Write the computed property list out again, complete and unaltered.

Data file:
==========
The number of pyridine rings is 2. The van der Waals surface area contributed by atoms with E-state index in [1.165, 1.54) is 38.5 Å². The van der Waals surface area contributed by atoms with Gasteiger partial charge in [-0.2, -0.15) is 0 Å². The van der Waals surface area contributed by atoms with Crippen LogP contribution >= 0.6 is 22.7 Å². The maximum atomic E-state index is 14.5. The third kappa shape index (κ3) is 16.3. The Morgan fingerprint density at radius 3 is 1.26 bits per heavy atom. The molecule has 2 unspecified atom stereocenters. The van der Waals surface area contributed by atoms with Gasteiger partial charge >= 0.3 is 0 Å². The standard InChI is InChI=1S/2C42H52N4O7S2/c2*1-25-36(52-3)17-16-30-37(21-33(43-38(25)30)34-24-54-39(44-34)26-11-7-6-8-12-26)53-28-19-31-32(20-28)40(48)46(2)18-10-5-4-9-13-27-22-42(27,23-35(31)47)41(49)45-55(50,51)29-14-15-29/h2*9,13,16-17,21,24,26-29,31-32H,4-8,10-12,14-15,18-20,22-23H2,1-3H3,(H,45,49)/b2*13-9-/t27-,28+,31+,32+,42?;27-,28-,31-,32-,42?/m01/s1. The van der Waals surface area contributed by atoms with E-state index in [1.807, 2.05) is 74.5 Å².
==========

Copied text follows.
The number of pyridine rings is 2. The van der Waals surface area contributed by atoms with E-state index in [1.165, 1.54) is 38.5 Å². The van der Waals surface area contributed by atoms with Gasteiger partial charge in [-0.2, -0.15) is 0 Å². The van der Waals surface area contributed by atoms with Crippen LogP contribution >= 0.6 is 22.7 Å². The maximum atomic E-state index is 14.5. The third kappa shape index (κ3) is 16.3. The Morgan fingerprint density at radius 3 is 1.26 bits per heavy atom. The molecule has 2 unspecified atom stereocenters. The van der Waals surface area contributed by atoms with Gasteiger partial charge >= 0.3 is 0 Å². The standard InChI is InChI=1S/2C42H52N4O7S2/c2*1-25-36(52-3)17-16-30-37(21-33(43-38(25)30)34-24-54-39(44-34)26-11-7-6-8-12-26)53-28-19-31-32(20-28)40(48)46(2)18-10-5-4-9-13-27-22-42(27,23-35(31)47)41(49)45-55(50,51)29-14-15-29/h2*9,13,16-17,21,24,26-29,31-32H,4-8,10-12,14-15,18-20,22-23H2,1-3H3,(H,45,49)/b2*13-9-/t27-,28+,31+,32+,42?;27-,28-,31-,32-,42?/m01/s1. The van der Waals surface area contributed by atoms with E-state index in [1.807, 2.05) is 74.5 Å².